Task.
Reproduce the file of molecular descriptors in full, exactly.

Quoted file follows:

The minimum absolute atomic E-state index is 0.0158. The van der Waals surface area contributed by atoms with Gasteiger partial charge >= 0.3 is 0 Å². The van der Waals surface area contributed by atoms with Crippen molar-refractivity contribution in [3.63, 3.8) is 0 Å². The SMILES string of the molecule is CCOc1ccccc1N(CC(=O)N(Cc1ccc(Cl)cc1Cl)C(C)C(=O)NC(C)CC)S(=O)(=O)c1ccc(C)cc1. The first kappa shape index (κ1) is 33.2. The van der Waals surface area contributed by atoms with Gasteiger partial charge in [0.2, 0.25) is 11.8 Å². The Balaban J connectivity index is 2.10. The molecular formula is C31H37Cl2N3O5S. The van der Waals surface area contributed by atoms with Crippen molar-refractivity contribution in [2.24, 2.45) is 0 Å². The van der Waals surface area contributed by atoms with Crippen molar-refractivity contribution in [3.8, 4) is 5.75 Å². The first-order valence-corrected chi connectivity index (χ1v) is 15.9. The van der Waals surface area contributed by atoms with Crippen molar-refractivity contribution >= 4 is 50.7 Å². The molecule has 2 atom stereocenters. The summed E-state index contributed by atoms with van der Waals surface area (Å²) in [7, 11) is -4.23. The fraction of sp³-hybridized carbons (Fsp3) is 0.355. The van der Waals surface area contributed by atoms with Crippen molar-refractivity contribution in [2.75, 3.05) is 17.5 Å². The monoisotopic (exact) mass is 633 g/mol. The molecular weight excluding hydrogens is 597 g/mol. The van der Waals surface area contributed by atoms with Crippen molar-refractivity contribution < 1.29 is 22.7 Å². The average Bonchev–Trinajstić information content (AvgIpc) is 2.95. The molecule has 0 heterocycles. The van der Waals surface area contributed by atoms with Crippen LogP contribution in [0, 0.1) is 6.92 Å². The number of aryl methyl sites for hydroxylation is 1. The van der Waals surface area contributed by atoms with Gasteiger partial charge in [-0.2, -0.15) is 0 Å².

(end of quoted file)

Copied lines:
The minimum absolute atomic E-state index is 0.0158. The van der Waals surface area contributed by atoms with Gasteiger partial charge >= 0.3 is 0 Å². The van der Waals surface area contributed by atoms with Crippen molar-refractivity contribution in [3.63, 3.8) is 0 Å². The SMILES string of the molecule is CCOc1ccccc1N(CC(=O)N(Cc1ccc(Cl)cc1Cl)C(C)C(=O)NC(C)CC)S(=O)(=O)c1ccc(C)cc1. The first kappa shape index (κ1) is 33.2. The van der Waals surface area contributed by atoms with Gasteiger partial charge in [0.2, 0.25) is 11.8 Å². The Balaban J connectivity index is 2.10. The molecular formula is C31H37Cl2N3O5S. The van der Waals surface area contributed by atoms with Crippen molar-refractivity contribution in [2.24, 2.45) is 0 Å². The van der Waals surface area contributed by atoms with Crippen molar-refractivity contribution in [3.8, 4) is 5.75 Å². The first-order valence-corrected chi connectivity index (χ1v) is 15.9. The van der Waals surface area contributed by atoms with Crippen molar-refractivity contribution >= 4 is 50.7 Å². The molecule has 2 atom stereocenters. The summed E-state index contributed by atoms with van der Waals surface area (Å²) in [7, 11) is -4.23. The fraction of sp³-hybridized carbons (Fsp3) is 0.355. The van der Waals surface area contributed by atoms with Crippen molar-refractivity contribution in [2.75, 3.05) is 17.5 Å². The monoisotopic (exact) mass is 633 g/mol. The molecular weight excluding hydrogens is 597 g/mol. The van der Waals surface area contributed by atoms with Crippen molar-refractivity contribution < 1.29 is 22.7 Å². The average Bonchev–Trinajstić information content (AvgIpc) is 2.95. The molecule has 0 heterocycles. The van der Waals surface area contributed by atoms with Crippen LogP contribution in [0, 0.1) is 6.92 Å². The number of aryl methyl sites for hydroxylation is 1. The van der Waals surface area contributed by atoms with Gasteiger partial charge in [-0.2, -0.15) is 0 Å².